Capturing the spirit of Sendak’s book was foremost in their minds as they adapted it into a screenplay. “We were trying to be true to Maurice’s work and I think Maurice’s work, his book actually when it came out was attacked by librarians and child psychologists and Better Homes and Gardens-type magazines because it wasn’t like a traditional children’s book,” said Jonze. “It showed this boy being wild, acting out, yelling at his mom and his mom, instead of calming him down and helping him through his emotions and teaching him a lesson, his mom reacted too and yelled at him and sent him to his room. That was something that they said, ‘This book is dangerous for kids,’ because it wasn’t teaching the kids a lesson. But it was truthful and kids recognized that. Kids started taking it out of the library and it became popular because kids loved it. Now, 40 years later, it’s a classic. It’s something that everybody gets their… You know, if your friend has a baby, you get them Where the Wild Things Are. I think the movie is coming from the same intention, just to be truthful and not condescend to kids.”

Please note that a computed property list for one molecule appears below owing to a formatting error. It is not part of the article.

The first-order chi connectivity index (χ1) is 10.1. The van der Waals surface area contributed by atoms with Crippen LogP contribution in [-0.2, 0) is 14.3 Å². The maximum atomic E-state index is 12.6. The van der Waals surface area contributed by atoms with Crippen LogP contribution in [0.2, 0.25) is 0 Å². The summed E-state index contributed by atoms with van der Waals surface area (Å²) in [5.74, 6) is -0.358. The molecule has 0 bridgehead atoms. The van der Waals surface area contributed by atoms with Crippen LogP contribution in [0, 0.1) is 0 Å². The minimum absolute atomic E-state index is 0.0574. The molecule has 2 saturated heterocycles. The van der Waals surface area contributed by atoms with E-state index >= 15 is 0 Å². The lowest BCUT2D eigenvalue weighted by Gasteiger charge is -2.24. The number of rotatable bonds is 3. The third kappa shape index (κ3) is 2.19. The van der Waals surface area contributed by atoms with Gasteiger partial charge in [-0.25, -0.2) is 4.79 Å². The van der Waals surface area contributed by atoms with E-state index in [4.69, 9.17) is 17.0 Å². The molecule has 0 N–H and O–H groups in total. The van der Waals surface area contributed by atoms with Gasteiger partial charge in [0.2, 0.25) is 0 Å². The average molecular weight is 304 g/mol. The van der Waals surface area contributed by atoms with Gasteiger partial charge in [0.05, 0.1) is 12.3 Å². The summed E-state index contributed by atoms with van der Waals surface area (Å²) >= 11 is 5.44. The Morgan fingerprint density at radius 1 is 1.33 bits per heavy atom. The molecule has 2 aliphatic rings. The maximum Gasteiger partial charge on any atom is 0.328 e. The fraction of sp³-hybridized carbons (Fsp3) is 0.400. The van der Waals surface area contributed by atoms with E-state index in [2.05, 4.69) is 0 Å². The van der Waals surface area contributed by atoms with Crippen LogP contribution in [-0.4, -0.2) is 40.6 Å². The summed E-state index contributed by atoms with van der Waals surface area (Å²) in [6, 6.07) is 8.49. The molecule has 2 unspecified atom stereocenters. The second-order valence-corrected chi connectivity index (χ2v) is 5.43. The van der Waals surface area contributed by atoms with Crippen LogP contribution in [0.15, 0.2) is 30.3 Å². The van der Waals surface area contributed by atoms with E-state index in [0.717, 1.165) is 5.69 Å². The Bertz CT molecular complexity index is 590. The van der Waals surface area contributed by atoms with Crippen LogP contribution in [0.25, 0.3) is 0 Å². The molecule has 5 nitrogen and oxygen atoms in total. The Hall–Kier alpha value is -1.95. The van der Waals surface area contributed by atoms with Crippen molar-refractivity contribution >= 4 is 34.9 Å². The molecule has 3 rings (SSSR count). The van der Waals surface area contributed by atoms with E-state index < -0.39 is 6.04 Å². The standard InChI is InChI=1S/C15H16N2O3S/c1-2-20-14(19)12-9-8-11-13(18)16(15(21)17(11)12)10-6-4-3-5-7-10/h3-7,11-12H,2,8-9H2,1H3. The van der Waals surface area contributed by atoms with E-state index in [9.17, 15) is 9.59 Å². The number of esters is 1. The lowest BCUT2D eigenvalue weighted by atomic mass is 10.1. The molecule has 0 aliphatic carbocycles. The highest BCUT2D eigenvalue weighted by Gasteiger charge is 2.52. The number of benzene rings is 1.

For those not familiar with Sendak’s book, the simple story follows a young boy named Max who’s sent to bed without his dinner after causing trouble while wearing a wolf suit. In Sendak’s book, Max’s room transforms into a forest and a sea which Max then sails to the land of Wild Things. Max is the central character in the book and, of course, finding the right young actor to play the part in the film was the key to making Where the Wild Things.